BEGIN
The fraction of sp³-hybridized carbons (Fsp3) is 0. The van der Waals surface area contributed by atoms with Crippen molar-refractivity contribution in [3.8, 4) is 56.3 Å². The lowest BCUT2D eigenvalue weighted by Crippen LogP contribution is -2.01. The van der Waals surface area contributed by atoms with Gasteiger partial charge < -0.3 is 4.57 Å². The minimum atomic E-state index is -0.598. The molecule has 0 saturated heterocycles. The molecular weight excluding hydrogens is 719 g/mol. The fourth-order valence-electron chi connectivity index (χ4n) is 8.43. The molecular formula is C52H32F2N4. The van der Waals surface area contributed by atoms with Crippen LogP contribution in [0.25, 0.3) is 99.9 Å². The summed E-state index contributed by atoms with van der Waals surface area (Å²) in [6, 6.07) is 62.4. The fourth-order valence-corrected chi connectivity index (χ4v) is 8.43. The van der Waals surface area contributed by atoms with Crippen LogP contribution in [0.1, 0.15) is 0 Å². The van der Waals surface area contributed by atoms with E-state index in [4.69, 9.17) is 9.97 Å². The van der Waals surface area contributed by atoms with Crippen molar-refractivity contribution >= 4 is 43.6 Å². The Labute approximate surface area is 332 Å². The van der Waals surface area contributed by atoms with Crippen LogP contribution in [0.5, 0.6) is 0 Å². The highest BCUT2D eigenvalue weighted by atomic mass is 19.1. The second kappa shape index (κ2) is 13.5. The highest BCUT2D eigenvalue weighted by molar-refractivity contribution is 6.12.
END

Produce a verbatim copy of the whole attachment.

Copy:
The fraction of sp³-hybridized carbons (Fsp3) is 0. The van der Waals surface area contributed by atoms with Crippen molar-refractivity contribution in [3.8, 4) is 56.3 Å². The lowest BCUT2D eigenvalue weighted by Crippen LogP contribution is -2.01. The van der Waals surface area contributed by atoms with Gasteiger partial charge < -0.3 is 4.57 Å². The minimum atomic E-state index is -0.598. The molecule has 0 saturated heterocycles. The molecular weight excluding hydrogens is 719 g/mol. The fourth-order valence-electron chi connectivity index (χ4n) is 8.43. The molecular formula is C52H32F2N4. The van der Waals surface area contributed by atoms with Crippen LogP contribution in [0.25, 0.3) is 99.9 Å². The summed E-state index contributed by atoms with van der Waals surface area (Å²) in [6, 6.07) is 62.4. The fourth-order valence-corrected chi connectivity index (χ4v) is 8.43. The van der Waals surface area contributed by atoms with Crippen LogP contribution in [0.1, 0.15) is 0 Å². The van der Waals surface area contributed by atoms with E-state index in [4.69, 9.17) is 9.97 Å². The van der Waals surface area contributed by atoms with Crippen molar-refractivity contribution >= 4 is 43.6 Å². The Labute approximate surface area is 332 Å². The van der Waals surface area contributed by atoms with Crippen LogP contribution in [0.5, 0.6) is 0 Å². The highest BCUT2D eigenvalue weighted by atomic mass is 19.1. The second kappa shape index (κ2) is 13.5. The highest BCUT2D eigenvalue weighted by molar-refractivity contribution is 6.12.